To read Noonan's column in June 2007, you'd think these insights suddenly came from nowhere like a stroke of lightning at midnight. In reality, it's been high noon for quite some time. In October 1992, Molly Ivins described the exact same intra-party debate over whether the Reagan revolution really accomplished anything or if the extra trillion or two in debt racked up might come back to haunt us. Maureen Dowd's best-selling 2004 book Bushworld accurately described the bizarre, inter-generational psychodrama between GWB and GHWB in which GWB attempts to un-do the embarrassing mistakes of his father by systematically attempting the polar opposite of virtually everything his father did. The political equivalent of rolling back the odometer of history.

In contrast, Noonan's columns seem to quite transparently sell the official Republican Party line without hesitation. Here's an excerpt from her November 2, 2000 column supporting George Bush (#2) (emphasis added):

In foreign affairs Mr. Bush's intentions are marked by moral modesty and a lack of illusions: America, he repeated in the last debate, must fully engage the world, but with humility. His first and most crucial foreign-affairs endeavor will begin, appropriately, at home: improving the national defense, remedying the effects of eight years of confusion and neglect, enhancing responsiveness to future challenges, increasing morale, restoring those aspects of the old military culture that are positive and needed.

In character, personality traits, history and attitudes, Mr. Bush seems the opposite of both Bill and Hillary Clinton and of Mr. Gore. Mr. Bush has an instinctive personal modesty, an easygoing sense of both human and governmental limits. He will know how to step aside and let the country take center stage; he will know how to show respect for others; he will not bray endlessly about his own excellence, will not compare himself to Nelson Mandela, Mark McGuire, or the heroes of the novels "Love Story" or "Darkness at Noon"; he will not discuss his underpants. Laura Bush will not announce that her husband's power is hers, that she is co-president, and that she will soon nationalize 17% of the gross national product. Both Bushes seem not emotionally troubled but mentally balanced, which was once considered the lowest of expectations for our leaders but now seems like a gift to the nation

After four years of the Bush Administration, how much did Noonan learn? Nothing. Check out this excerpt from her first column after the 2004 election: (#3)

George Soros cannot buy a presidential election. Savor. "Volunteers" who are bought and paid for cannot beat volunteers who come from the neighborhood, church, workplace and reading group. Savor.

The leaders of the Bush effort see it this way: A ragtag band of more than a million Republican volunteers who fought like Washington's troops at Valley Forge beat the paid Hessians of King George III's army. Savor.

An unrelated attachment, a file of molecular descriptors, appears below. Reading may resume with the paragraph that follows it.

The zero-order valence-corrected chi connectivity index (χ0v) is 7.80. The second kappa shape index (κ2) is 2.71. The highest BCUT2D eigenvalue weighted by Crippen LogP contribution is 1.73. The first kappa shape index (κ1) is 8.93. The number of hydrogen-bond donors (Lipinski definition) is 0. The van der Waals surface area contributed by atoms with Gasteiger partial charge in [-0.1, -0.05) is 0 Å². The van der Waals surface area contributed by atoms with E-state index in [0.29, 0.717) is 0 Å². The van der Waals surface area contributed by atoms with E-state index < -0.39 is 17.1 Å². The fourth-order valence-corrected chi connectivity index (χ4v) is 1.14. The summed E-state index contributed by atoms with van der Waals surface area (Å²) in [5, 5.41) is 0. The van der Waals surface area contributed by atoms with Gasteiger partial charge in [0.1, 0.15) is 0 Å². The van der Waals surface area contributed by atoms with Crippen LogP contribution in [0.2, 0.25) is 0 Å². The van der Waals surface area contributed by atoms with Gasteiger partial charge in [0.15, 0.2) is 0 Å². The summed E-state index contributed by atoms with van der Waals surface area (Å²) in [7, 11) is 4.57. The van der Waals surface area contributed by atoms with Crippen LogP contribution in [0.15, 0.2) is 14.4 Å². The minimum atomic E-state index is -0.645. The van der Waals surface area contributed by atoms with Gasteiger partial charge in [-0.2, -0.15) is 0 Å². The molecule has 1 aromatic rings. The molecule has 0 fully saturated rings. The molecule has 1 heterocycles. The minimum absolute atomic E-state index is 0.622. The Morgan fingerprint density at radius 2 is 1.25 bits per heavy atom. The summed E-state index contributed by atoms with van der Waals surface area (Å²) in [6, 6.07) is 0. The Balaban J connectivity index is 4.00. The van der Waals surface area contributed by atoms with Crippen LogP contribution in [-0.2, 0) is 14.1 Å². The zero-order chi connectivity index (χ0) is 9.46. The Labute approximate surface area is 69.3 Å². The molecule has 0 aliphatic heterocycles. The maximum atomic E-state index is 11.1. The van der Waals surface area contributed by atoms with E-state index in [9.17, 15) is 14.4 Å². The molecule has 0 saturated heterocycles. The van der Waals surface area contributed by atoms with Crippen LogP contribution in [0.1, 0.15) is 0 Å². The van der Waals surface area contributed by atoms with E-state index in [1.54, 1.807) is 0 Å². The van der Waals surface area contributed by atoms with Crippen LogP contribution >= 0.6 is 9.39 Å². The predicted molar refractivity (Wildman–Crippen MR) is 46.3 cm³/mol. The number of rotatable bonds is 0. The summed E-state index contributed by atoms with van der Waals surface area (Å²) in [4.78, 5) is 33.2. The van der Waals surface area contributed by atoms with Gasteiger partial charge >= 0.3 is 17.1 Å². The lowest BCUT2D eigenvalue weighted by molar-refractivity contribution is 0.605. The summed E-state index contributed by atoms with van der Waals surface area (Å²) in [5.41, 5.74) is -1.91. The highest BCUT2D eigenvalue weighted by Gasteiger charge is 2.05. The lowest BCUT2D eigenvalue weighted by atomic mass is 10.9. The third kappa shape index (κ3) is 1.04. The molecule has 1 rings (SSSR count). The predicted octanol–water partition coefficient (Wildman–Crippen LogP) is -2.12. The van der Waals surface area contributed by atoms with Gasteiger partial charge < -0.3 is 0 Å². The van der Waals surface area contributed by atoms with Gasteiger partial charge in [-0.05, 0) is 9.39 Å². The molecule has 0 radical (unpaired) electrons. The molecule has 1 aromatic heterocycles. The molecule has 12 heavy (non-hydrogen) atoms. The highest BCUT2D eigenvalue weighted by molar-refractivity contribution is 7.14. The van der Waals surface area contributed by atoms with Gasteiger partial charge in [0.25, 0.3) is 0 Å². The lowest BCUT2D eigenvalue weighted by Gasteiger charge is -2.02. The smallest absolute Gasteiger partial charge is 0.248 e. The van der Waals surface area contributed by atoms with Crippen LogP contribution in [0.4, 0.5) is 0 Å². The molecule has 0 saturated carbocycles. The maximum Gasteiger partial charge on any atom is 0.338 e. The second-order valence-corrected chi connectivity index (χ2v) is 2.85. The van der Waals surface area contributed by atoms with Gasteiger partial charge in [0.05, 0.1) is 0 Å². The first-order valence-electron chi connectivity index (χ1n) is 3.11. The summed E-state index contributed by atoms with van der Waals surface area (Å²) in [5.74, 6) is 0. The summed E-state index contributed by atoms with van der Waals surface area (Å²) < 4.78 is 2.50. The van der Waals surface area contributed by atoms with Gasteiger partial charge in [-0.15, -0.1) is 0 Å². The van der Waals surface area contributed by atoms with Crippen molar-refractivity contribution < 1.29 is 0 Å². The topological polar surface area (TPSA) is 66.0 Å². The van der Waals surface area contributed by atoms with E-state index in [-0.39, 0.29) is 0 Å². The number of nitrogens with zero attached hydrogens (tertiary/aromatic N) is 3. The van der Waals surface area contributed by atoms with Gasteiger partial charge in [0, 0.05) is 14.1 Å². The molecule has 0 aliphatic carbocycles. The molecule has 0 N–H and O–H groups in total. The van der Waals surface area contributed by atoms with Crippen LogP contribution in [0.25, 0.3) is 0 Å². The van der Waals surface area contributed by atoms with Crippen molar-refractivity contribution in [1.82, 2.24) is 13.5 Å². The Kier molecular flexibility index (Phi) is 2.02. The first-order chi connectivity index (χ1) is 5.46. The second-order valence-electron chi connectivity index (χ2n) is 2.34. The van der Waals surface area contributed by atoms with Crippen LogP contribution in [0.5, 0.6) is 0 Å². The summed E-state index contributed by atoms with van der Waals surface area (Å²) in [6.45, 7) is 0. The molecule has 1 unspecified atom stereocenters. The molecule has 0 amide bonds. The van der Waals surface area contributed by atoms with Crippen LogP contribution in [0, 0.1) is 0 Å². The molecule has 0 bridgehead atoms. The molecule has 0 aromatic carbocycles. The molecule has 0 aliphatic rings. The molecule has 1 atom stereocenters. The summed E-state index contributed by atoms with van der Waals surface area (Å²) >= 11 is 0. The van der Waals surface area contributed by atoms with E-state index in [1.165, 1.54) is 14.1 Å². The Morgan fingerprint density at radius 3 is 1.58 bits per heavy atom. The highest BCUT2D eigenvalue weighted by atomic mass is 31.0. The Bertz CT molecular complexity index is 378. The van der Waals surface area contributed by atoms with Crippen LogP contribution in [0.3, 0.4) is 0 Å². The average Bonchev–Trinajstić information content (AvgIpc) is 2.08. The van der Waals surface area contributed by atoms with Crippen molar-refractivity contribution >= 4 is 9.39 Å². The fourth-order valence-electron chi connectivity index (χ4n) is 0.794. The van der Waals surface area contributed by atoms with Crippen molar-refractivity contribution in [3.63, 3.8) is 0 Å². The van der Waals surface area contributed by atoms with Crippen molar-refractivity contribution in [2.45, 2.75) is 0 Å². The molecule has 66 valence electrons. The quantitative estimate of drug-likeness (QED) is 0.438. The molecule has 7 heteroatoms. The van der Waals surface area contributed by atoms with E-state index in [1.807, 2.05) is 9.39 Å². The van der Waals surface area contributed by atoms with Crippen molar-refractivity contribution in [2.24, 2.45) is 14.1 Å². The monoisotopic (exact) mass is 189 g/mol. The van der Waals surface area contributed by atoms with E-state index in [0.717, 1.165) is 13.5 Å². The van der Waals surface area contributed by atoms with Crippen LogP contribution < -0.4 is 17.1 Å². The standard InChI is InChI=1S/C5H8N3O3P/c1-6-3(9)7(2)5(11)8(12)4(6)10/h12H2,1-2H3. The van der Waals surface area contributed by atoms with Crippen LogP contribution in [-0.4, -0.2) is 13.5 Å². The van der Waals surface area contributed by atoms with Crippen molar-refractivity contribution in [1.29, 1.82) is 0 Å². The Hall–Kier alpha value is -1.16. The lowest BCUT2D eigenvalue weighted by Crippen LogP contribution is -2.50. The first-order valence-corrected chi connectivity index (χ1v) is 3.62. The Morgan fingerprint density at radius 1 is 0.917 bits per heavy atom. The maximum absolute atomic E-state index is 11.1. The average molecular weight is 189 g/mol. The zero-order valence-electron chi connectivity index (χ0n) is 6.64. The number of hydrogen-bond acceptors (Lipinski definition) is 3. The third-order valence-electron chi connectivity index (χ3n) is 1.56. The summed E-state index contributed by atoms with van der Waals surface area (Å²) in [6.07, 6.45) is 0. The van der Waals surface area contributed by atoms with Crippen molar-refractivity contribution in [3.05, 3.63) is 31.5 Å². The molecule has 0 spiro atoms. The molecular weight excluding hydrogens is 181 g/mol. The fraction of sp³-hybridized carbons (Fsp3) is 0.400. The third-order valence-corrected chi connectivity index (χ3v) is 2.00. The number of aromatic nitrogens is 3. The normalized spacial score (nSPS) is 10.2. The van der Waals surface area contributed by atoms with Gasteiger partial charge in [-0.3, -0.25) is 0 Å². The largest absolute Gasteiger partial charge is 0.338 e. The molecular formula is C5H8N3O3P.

Of course, we've learned much about voter registration shenanigans conducted by paid professionals operating under direct supervision of Karl Rove (#4) so the comparison of Republican operatives to our troops huddled in Valley Forge would seem a tad overwrought. As a final grace note in her 2004 piece, she congratulated three fellow talking heads who similarly kept the faith in the face of some troubling exit polls:

Oh, another last note. Tuesday I heard three radio talkers who refused to believe it was over when the ludicrous, and who knows but possibly quite mischievous, exit polls virtually declared a Kerry landslide yesterday afternoon. They are Rush Limbaugh, Sean Hannity and Laura Ingraham. The last sent me an e-mail that dismissed the numbers as elitist nonsense and propaganda. She is one tough girl and they are two tough men. Savor them too.

So four years into an Administration that had already blown over $100 billion on a war we didn't need, failed to capture public enemy number one, and sowed the seeds of our long-term failure in that unneeded war, Noonan seemed jubilant. Her guy won, her party gained seats, how bad could it be?

So what's different now? The same policies are being pursued. The same problems are going unaddressed. The same pattern of decision making that is producing these problems is still being used. What's different? Oh, your party is being tarred with the results? Oh, THAT'S what's different.

A conservative deathbed conversion at this stage of the game really doesn't cut it. Noonan's recent commentary doesn't reflect a new awareness of a flawed process that gave power to incompetent politicians with dangerous ideas and her party's role in that process. It reflects an even greater denial about the real problem -- a preference for supporting winners rather than leaders. There's a difference, Peggy.


#1) http://www.opinionjournal.com/columnists/pnoonan/?id=110010148

#2) http://www.opinionjournal.com/columnists/pnoonan/?id=65000525

#3) http://www.opinionjournal.com/columnists/pnoonan/?id=110005844

#4) http://www.truthout.org/docs_2006/052507J.shtml